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Old 01-21-18, 02:16 PM
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I did plenty of distance in snow on a single speed with 700x30 shwalbe cx pro tires last winter. I found them much better in relatively fresh snow than my studded 35s.
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Old 01-22-18, 08:15 AM
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It depends so much more on the surface than the tires, with the surface existing in any state between slush and solid ice. You want to either cut through to the road consistently, or ride on the snow surface without digging in consistently. The problem and loss of control is when you ride on top but break in occasionally. Until you are in fat bike territory (never breaking through) it is a wash. The same set of tires will work perfectly one day and lousy the next.
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Old 01-22-18, 09:24 AM
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breaking thru is no fun. took a pic so I would remember the hazard. last winter, rear wheel broke thru 2" of ice into a void underneath, got me wobbling so much I had to dump the bike, but I stayed on my feet

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Old 01-29-18, 09:23 AM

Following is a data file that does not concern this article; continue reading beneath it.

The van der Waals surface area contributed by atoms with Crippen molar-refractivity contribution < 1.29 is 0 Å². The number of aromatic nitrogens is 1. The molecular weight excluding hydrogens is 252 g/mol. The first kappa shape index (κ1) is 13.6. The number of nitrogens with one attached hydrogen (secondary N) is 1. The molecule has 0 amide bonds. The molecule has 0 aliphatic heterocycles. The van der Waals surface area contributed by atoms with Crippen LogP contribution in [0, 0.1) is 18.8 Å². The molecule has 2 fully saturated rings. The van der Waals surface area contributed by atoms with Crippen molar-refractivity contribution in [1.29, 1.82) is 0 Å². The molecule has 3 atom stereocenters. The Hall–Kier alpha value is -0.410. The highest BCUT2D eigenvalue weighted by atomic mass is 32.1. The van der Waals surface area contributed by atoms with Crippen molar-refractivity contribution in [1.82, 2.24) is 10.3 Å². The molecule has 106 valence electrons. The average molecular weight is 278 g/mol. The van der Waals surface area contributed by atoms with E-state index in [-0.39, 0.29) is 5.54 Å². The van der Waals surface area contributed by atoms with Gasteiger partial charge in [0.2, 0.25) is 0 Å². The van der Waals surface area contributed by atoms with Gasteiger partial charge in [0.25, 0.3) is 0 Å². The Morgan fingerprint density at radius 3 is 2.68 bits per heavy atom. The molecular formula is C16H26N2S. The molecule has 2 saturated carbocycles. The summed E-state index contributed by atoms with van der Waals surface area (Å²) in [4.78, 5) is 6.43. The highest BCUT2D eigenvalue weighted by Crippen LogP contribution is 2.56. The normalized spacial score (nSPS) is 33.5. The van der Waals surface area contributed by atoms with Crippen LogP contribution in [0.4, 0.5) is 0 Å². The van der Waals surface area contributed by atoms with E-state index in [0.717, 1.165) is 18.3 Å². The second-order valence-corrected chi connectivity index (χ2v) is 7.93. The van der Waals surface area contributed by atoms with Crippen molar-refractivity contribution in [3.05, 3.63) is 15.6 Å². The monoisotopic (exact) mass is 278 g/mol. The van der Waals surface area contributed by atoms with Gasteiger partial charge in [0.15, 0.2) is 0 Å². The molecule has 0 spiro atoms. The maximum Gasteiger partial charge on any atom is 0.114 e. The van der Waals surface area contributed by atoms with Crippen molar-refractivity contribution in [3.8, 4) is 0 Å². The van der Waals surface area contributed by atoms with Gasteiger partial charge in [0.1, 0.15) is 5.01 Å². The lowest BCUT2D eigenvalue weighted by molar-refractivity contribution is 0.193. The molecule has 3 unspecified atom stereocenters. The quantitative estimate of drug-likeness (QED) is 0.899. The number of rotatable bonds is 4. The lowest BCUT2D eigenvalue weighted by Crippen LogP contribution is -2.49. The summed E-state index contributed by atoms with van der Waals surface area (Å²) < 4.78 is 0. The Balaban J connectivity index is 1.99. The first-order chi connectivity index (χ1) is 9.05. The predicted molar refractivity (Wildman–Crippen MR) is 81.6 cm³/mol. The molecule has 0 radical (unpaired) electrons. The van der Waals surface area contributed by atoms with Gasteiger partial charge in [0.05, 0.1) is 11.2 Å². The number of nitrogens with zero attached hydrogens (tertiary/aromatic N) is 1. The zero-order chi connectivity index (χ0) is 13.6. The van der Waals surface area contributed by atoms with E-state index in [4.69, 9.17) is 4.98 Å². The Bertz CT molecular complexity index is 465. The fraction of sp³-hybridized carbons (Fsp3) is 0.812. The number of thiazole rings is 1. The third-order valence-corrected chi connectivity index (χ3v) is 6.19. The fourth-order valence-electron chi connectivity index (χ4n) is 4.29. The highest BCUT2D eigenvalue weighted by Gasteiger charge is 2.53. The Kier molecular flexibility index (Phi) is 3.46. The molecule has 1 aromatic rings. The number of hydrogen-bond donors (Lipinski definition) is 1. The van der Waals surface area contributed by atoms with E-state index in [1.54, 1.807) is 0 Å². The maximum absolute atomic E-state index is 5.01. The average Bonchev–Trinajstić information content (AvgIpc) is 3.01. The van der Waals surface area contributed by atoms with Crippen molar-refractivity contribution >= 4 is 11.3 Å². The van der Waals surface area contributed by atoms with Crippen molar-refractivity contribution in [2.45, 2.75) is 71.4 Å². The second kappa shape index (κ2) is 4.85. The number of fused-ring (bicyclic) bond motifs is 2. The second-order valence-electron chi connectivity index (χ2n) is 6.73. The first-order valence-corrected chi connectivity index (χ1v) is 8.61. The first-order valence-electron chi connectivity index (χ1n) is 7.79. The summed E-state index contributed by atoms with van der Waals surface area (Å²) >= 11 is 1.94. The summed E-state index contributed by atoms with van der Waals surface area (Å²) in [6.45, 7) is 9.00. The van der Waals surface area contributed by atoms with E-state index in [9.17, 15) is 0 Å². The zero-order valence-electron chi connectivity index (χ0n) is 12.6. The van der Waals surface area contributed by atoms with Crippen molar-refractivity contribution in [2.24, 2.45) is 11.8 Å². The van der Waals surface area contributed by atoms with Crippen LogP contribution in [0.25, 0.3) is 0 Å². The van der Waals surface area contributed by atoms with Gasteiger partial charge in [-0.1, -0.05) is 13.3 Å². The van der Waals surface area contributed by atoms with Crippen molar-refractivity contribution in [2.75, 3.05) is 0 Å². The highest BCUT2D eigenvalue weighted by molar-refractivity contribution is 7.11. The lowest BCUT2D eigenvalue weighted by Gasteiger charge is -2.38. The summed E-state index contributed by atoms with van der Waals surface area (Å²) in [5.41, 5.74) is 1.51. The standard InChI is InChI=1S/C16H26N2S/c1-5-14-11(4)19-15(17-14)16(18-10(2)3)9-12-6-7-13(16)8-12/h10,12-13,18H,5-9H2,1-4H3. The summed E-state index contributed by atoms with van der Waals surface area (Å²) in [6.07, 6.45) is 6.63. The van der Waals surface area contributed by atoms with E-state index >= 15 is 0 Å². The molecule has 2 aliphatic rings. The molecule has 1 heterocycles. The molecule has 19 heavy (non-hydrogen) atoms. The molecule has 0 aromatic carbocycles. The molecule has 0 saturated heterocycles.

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btw had decent luck w the Riddlers last year in granular snow (late winter, early spring)





but not this year on shear ice. bike slipped out from under me twice





had to retire it for the studded bike
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Old 01-29-18, 09:39 AM
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rumrunn6 those are amazing photos, and I'd give my eye teeth for a nice long stretch of sheer ice like you have in that one photo. We had a little bit of those conditions on Saturday, and I found some ice like that in a few parking lots. But a long road of it, that'd be amazingly fun. Studs for sure. I tested some winter-specific tires that are studless, and they are no match for glare ice.
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Old 01-29-18, 12:13 PM
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Originally Posted by JonathanGennick View Post
nice long stretch of sheer ice like you have in that one photo
there was a better stretch that was flat. it was under a cpl inches of water but it was flat as a mirror & so fast & fun. see the 2 tire tracks, here

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Old 01-29-18, 03:33 PM
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Snow without ice? Only for the first day. Studs for me in MA. Cheaping out seems good until your first pavement slam. YRMV.
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Old 01-31-18, 07:07 PM
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My winter commuter is running 700c, 35mm Schwalbe Rapid Rob, non studded. In 2 years I've hit the ground once due to sloppy rear braking at slow speeds. For the most part I deal with packed snow, but there are certainly icy sections. Studs are the way to go if grip is the primary concern, but they don't ride as nice as bare pavement. Considering I am in MN and you are in IN I think you'd be OK with 30-32s. Mind the pressure.